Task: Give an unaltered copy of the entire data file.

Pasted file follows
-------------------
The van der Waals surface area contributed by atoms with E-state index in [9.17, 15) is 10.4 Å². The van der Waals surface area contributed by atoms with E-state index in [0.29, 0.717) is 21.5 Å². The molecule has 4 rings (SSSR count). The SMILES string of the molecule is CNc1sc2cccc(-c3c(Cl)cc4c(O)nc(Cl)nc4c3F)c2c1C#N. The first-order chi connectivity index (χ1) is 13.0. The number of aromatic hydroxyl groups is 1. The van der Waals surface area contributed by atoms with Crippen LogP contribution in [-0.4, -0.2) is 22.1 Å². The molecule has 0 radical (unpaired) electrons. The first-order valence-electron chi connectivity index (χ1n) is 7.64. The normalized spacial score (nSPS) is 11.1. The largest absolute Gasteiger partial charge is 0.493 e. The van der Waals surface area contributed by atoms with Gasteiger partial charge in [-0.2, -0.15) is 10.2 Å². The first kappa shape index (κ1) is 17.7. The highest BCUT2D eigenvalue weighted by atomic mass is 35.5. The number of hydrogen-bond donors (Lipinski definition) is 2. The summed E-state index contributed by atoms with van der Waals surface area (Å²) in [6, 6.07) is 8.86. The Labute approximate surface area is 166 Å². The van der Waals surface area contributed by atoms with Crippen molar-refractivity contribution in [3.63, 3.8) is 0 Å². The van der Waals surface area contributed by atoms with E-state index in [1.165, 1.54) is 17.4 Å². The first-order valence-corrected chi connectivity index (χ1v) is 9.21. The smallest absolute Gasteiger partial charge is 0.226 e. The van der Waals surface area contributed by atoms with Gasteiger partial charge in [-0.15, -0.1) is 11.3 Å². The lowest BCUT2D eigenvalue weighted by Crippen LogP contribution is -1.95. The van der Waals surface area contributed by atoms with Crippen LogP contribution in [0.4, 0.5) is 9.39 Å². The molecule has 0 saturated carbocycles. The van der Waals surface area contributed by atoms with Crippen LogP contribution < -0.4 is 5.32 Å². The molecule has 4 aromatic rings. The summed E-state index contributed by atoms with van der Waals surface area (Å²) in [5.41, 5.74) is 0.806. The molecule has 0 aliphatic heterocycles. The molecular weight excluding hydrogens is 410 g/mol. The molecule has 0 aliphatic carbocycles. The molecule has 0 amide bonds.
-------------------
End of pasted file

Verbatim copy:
The van der Waals surface area contributed by atoms with E-state index in [9.17, 15) is 10.4 Å². The van der Waals surface area contributed by atoms with E-state index in [0.29, 0.717) is 21.5 Å². The molecule has 4 rings (SSSR count). The SMILES string of the molecule is CNc1sc2cccc(-c3c(Cl)cc4c(O)nc(Cl)nc4c3F)c2c1C#N. The first-order chi connectivity index (χ1) is 13.0. The number of aromatic hydroxyl groups is 1. The van der Waals surface area contributed by atoms with Crippen LogP contribution in [-0.4, -0.2) is 22.1 Å². The molecule has 0 radical (unpaired) electrons. The first-order valence-electron chi connectivity index (χ1n) is 7.64. The normalized spacial score (nSPS) is 11.1. The largest absolute Gasteiger partial charge is 0.493 e. The van der Waals surface area contributed by atoms with Gasteiger partial charge in [-0.2, -0.15) is 10.2 Å². The first kappa shape index (κ1) is 17.7. The highest BCUT2D eigenvalue weighted by atomic mass is 35.5. The number of hydrogen-bond donors (Lipinski definition) is 2. The summed E-state index contributed by atoms with van der Waals surface area (Å²) in [6, 6.07) is 8.86. The Labute approximate surface area is 166 Å². The van der Waals surface area contributed by atoms with Crippen molar-refractivity contribution in [3.63, 3.8) is 0 Å². The van der Waals surface area contributed by atoms with E-state index in [1.165, 1.54) is 17.4 Å². The first-order valence-corrected chi connectivity index (χ1v) is 9.21. The smallest absolute Gasteiger partial charge is 0.226 e. The van der Waals surface area contributed by atoms with Gasteiger partial charge in [-0.15, -0.1) is 11.3 Å². The lowest BCUT2D eigenvalue weighted by Crippen LogP contribution is -1.95. The van der Waals surface area contributed by atoms with Crippen LogP contribution in [0.4, 0.5) is 9.39 Å². The molecule has 0 saturated carbocycles. The van der Waals surface area contributed by atoms with Crippen LogP contribution < -0.4 is 5.32 Å². The molecule has 4 aromatic rings. The summed E-state index contributed by atoms with van der Waals surface area (Å²) in [5.41, 5.74) is 0.806. The molecule has 0 aliphatic heterocycles. The molecular weight excluding hydrogens is 410 g/mol. The molecule has 0 aliphatic carbocycles. The molecule has 0 amide bonds.